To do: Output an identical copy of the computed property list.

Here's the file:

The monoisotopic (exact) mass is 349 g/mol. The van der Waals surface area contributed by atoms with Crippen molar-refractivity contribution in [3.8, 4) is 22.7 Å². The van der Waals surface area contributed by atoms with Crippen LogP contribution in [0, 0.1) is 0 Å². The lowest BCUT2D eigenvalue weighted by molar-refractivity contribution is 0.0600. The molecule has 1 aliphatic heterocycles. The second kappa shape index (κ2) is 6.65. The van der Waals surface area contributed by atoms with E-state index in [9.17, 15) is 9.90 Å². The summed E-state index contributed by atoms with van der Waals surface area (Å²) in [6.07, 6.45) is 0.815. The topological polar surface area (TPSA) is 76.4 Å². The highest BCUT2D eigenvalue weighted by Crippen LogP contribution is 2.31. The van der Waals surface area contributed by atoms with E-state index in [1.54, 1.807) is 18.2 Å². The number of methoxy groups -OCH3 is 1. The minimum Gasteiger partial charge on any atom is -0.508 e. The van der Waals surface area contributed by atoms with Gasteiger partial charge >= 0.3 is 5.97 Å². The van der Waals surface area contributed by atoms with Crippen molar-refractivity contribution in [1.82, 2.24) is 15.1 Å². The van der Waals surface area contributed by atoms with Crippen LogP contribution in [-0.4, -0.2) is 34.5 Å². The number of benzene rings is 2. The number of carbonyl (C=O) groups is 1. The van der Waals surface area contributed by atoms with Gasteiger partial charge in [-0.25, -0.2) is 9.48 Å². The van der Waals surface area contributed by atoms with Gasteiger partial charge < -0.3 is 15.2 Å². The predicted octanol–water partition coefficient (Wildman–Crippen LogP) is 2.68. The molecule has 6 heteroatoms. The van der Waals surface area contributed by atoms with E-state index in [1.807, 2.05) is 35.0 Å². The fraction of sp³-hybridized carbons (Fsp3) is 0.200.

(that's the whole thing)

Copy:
The monoisotopic (exact) mass is 349 g/mol. The van der Waals surface area contributed by atoms with Crippen molar-refractivity contribution in [3.8, 4) is 22.7 Å². The van der Waals surface area contributed by atoms with Crippen LogP contribution in [0, 0.1) is 0 Å². The lowest BCUT2D eigenvalue weighted by molar-refractivity contribution is 0.0600. The molecule has 1 aliphatic heterocycles. The second kappa shape index (κ2) is 6.65. The van der Waals surface area contributed by atoms with E-state index in [9.17, 15) is 9.90 Å². The summed E-state index contributed by atoms with van der Waals surface area (Å²) in [6.07, 6.45) is 0.815. The topological polar surface area (TPSA) is 76.4 Å². The highest BCUT2D eigenvalue weighted by Crippen LogP contribution is 2.31. The van der Waals surface area contributed by atoms with E-state index in [1.54, 1.807) is 18.2 Å². The number of methoxy groups -OCH3 is 1. The minimum Gasteiger partial charge on any atom is -0.508 e. The van der Waals surface area contributed by atoms with Gasteiger partial charge >= 0.3 is 5.97 Å². The van der Waals surface area contributed by atoms with Crippen molar-refractivity contribution in [1.82, 2.24) is 15.1 Å². The van der Waals surface area contributed by atoms with Crippen LogP contribution in [-0.4, -0.2) is 34.5 Å². The number of benzene rings is 2. The number of carbonyl (C=O) groups is 1. The van der Waals surface area contributed by atoms with Gasteiger partial charge in [-0.25, -0.2) is 9.48 Å². The van der Waals surface area contributed by atoms with Gasteiger partial charge < -0.3 is 15.2 Å². The predicted octanol–water partition coefficient (Wildman–Crippen LogP) is 2.68. The molecule has 6 heteroatoms. The van der Waals surface area contributed by atoms with E-state index in [1.807, 2.05) is 35.0 Å². The fraction of sp³-hybridized carbons (Fsp3) is 0.200.